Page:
New Nav Bar

HomeEventsBlogMembershipPressFAQForumAbout UsContact Us

Tuesday, July 13, 2010

Grammar with R.J. Robertson

Language Evolves and Grammar Lurches Along:
On Keeping a Toehold on Stampeding Style
................
Part 1

by R.J. Robertson

"Many years ago a wise and cynical man 
proved that the way a person talks is 
the most important thing about him."
Robert A. Heinlein (in his, The Cat Who
walks through walls.)

Foreword:
I got this job because – having been educated before the era of “don’t inhibit a child’s self-expression” – I  thrust myself unwittingly into the role of Curmudgeon of Grammar in the Evanston Writers’ Workshop.  

                                                                                                                   
The C of G is not exactly a knightly title, you understand, but it does have one faintly noble perquisite: you get to criticize the work of writers better than yourself. I populated this role, without realizing what I was doing, by complaining about too many liberties being taken with English grammar in otherwise excellent work submitted for critique in the Evanston Writers’ group.            
                                                                                                                  
Unlike with the younger generation – most of whom seem to have learned English in the polyglot culture of popular media, modified by the linguistic license rampant in immigrant cultures thrown together in our large cities – I learned grammar from a gentle, but no-nonsense British lady who taught it in one quarter of my first year at university. It was a sacred mission for her, and it spread to us, her students, as she instilled the rules of English, and convinced us why our language needed its rules.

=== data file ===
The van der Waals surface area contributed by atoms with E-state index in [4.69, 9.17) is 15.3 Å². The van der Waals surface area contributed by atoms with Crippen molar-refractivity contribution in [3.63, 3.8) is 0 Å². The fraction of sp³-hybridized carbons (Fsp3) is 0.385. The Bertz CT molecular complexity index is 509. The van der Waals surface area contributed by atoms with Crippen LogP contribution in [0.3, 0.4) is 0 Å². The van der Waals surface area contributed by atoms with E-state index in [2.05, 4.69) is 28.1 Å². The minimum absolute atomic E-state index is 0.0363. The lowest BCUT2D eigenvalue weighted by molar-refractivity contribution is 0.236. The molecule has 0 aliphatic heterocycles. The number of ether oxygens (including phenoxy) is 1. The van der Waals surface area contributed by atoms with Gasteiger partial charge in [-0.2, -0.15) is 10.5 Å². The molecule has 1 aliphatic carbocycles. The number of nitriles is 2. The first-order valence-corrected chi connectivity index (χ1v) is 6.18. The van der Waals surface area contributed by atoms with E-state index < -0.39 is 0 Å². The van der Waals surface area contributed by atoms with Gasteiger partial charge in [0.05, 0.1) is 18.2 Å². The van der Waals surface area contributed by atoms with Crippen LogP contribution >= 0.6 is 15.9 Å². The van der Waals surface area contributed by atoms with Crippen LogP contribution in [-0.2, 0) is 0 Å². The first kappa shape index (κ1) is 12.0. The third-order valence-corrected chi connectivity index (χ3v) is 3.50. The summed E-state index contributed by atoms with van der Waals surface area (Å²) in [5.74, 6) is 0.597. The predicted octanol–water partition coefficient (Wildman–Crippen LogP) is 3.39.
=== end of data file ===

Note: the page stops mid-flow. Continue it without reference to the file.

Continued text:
The latter point is well put in E B.White’s explanation of why he took up the cause pioneered by Will Strunk in The Elements of Style. White said, “If every word or device that achieved currency were immediately authenticated, simply on the ground of popularity, the language would be as chaotic as a ball game without foul lines.” If you examine Strunk and White on style and Lynne Truss’s, Eats Shoots & Leaves, on punctuation, I think it will not be hard to convince yourself of the aptness of White’s dictum.

To be continued...

Visit R.J. Robertson's website at: RichardJRobertson.Com 

1 comment:

MARK GARVEY said...

Hi R. J. I enjoyed your post. I thought you might be interested in a book I wrote about the history of The Elements of Style on the occasion of its 50th anniversary last year. You and your readers might enjoy it. It’s called Stylized: A Slightly Obsessive History of Strunk & White’s The Elements of Style. It was published by Simon & Schuster and is available on Amazon. Here’s the link:

http://www.amazon.com/Stylized-Slightly-Obsessive-History-Elements/dp/1416590927/ref=sr_1_1?ie=UTF8&s=books&qid=1258401814&sr=1-1

Take care,
Mark